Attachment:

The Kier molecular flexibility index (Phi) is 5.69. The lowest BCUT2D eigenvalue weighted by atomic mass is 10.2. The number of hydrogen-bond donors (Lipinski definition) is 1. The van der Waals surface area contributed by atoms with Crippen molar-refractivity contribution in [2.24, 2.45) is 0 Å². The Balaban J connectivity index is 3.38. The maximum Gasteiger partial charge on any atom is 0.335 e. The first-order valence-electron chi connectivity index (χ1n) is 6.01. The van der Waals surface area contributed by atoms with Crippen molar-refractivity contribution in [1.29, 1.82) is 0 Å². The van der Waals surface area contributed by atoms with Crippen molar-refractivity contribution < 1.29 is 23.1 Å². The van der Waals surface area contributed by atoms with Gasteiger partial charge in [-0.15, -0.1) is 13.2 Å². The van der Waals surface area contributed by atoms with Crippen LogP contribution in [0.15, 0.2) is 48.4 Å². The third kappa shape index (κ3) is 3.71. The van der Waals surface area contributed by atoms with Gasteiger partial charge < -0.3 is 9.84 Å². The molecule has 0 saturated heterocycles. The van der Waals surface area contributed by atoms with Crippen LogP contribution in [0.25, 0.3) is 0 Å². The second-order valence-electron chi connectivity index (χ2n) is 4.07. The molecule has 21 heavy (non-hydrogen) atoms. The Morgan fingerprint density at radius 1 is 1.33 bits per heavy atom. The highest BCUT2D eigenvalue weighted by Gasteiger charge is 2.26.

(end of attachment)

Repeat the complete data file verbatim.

The Kier molecular flexibility index (Phi) is 5.69. The lowest BCUT2D eigenvalue weighted by atomic mass is 10.2. The number of hydrogen-bond donors (Lipinski definition) is 1. The van der Waals surface area contributed by atoms with Crippen molar-refractivity contribution in [2.24, 2.45) is 0 Å². The Balaban J connectivity index is 3.38. The maximum Gasteiger partial charge on any atom is 0.335 e. The first-order valence-electron chi connectivity index (χ1n) is 6.01. The van der Waals surface area contributed by atoms with Crippen molar-refractivity contribution in [1.29, 1.82) is 0 Å². The van der Waals surface area contributed by atoms with Crippen molar-refractivity contribution < 1.29 is 23.1 Å². The van der Waals surface area contributed by atoms with Gasteiger partial charge in [-0.15, -0.1) is 13.2 Å². The van der Waals surface area contributed by atoms with Crippen LogP contribution in [0.15, 0.2) is 48.4 Å². The third kappa shape index (κ3) is 3.71. The van der Waals surface area contributed by atoms with Gasteiger partial charge < -0.3 is 9.84 Å². The molecule has 0 saturated heterocycles. The van der Waals surface area contributed by atoms with Crippen LogP contribution in [0.25, 0.3) is 0 Å². The second-order valence-electron chi connectivity index (χ2n) is 4.07. The molecule has 21 heavy (non-hydrogen) atoms. The Morgan fingerprint density at radius 1 is 1.33 bits per heavy atom. The highest BCUT2D eigenvalue weighted by Gasteiger charge is 2.26.